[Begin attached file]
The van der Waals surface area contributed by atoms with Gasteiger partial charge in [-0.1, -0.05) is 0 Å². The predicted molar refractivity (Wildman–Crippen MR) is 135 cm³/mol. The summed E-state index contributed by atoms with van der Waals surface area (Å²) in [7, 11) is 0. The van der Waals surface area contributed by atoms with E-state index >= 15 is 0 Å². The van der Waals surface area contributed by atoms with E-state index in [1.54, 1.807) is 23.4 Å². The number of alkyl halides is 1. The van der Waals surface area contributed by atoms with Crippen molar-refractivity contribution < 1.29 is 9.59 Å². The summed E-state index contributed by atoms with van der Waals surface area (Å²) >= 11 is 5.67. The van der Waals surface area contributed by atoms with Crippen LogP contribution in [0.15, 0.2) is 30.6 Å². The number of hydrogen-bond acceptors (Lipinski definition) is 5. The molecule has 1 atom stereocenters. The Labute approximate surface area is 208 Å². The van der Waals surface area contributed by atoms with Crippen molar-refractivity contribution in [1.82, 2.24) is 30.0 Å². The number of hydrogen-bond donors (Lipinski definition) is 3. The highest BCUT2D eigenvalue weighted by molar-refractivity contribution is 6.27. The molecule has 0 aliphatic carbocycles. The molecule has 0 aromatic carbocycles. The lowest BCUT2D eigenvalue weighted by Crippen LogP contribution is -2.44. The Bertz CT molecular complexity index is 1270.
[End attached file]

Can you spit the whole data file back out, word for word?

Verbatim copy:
The van der Waals surface area contributed by atoms with Gasteiger partial charge in [-0.1, -0.05) is 0 Å². The predicted molar refractivity (Wildman–Crippen MR) is 135 cm³/mol. The summed E-state index contributed by atoms with van der Waals surface area (Å²) in [7, 11) is 0. The van der Waals surface area contributed by atoms with E-state index >= 15 is 0 Å². The van der Waals surface area contributed by atoms with E-state index in [1.54, 1.807) is 23.4 Å². The number of alkyl halides is 1. The van der Waals surface area contributed by atoms with Crippen molar-refractivity contribution < 1.29 is 9.59 Å². The summed E-state index contributed by atoms with van der Waals surface area (Å²) >= 11 is 5.67. The van der Waals surface area contributed by atoms with Crippen LogP contribution in [0.15, 0.2) is 30.6 Å². The number of hydrogen-bond acceptors (Lipinski definition) is 5. The molecule has 1 atom stereocenters. The Labute approximate surface area is 208 Å². The van der Waals surface area contributed by atoms with Crippen molar-refractivity contribution in [1.82, 2.24) is 30.0 Å². The number of hydrogen-bond donors (Lipinski definition) is 3. The highest BCUT2D eigenvalue weighted by molar-refractivity contribution is 6.27. The molecule has 0 aliphatic carbocycles. The molecule has 0 aromatic carbocycles. The lowest BCUT2D eigenvalue weighted by Crippen LogP contribution is -2.44. The Bertz CT molecular complexity index is 1270.